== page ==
NUI Galway and National Biodiversity Data Centre Launch Nationwide Hedgehog Citizen Survey

Photos by Pat Morris
Jun 02 2020 Posted: 12:04 IST

<>Survey aims to capture data on the numbers and distribution of hedgehogs in Ireland to monitor future populations

The humble Hedgehog, probably one of Ireland’s favourite mammals, is the subject of a new national survey led by researchers at NUI Galway and the National Biodiversity Data Centre. The public are asked to take on the role of ‘Citizen Scientists’ and help out in recording hedgehogs for the survey.

There are a number of ways in which volunteers can take part: Firstly, as casual recorders, people are asked to report any sightings of live or dead hedgehogs whenever they see them via the Biodiversity Ireland website here

For those who would like to get more actively involved, there is a Garden Hedgehog Survey where volunteers can survey their garden for hedgehogs using a footprint tunnel that can be made at home, or a trail camera if they have one. Volunteers can take part whether they know they have hedgehogs or not. The simple survey requires that the tunnel or camera be left in place for five nights and checked every day for signs of hedgehog activity. Volunteers may survey their own garden, a friend or relative’s garden, school garden or a green area in an estate – as long as they are compliant with the current CODID-19 restrictions. Results of the survey are submitted via an online recording form. Instructions for making a footprint tunnel, the survey method and online form can all be found on the project website

There is also an online questionnaire survey for farmers on the website which aims to gather information on hedgehogs on farmland habitats across the country. It is a short, simple survey and farmers are asked to please fill it out whether they believe they have hedgehogs on their land or not.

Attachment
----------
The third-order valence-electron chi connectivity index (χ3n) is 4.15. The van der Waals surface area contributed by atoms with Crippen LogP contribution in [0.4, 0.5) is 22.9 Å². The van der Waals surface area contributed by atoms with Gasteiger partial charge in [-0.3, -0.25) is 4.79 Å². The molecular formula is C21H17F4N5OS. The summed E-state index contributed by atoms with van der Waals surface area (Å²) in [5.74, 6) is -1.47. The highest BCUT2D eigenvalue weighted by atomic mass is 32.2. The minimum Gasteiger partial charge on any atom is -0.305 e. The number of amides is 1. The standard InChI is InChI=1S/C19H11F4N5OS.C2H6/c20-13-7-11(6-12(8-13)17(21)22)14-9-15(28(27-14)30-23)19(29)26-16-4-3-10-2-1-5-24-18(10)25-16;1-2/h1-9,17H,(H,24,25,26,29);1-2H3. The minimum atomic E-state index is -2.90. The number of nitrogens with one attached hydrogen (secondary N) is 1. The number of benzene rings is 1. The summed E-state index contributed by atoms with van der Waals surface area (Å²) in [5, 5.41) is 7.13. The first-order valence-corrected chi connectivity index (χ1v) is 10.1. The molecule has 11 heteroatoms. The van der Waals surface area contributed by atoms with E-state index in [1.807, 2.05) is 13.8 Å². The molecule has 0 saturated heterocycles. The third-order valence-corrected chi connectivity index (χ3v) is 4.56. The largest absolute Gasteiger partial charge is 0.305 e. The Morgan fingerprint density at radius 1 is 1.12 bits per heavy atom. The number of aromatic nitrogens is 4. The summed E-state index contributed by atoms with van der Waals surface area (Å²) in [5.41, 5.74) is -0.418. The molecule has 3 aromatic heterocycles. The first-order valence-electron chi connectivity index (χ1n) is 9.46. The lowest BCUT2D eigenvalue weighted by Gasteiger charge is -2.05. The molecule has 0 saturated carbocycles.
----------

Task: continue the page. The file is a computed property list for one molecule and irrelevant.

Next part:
The Irish Hedgehog Survey forms part of the research of PhD candidate Elaine O’Riordan from the Zoology Department at NUI Galway: “Hedgehogs are one of the most understudied mammal species in Ireland. We have very little data on the status of the Irish hedgehog population. Thus, it is not known if Irish hedgehog numbers are experiencing similar declines as seen in Britain and other countries across Europe.”

Recent studies in the UK estimate losses of up to 50% of hedgehogs in rural areas and 30% in urban areas over the last 20 years. These losses have been largely attributed to habitat loss and damage due to changing farming practices and increased urbanisation and infrastructure. It is hoped the current study will provide information on the numbers and distribution of hedgehogs in Ireland that will enable us to monitor their population in the future. The Irish Hedgehog Survey will run for the next two years and will expand in 2021 to include a countryside hedgehog survey.


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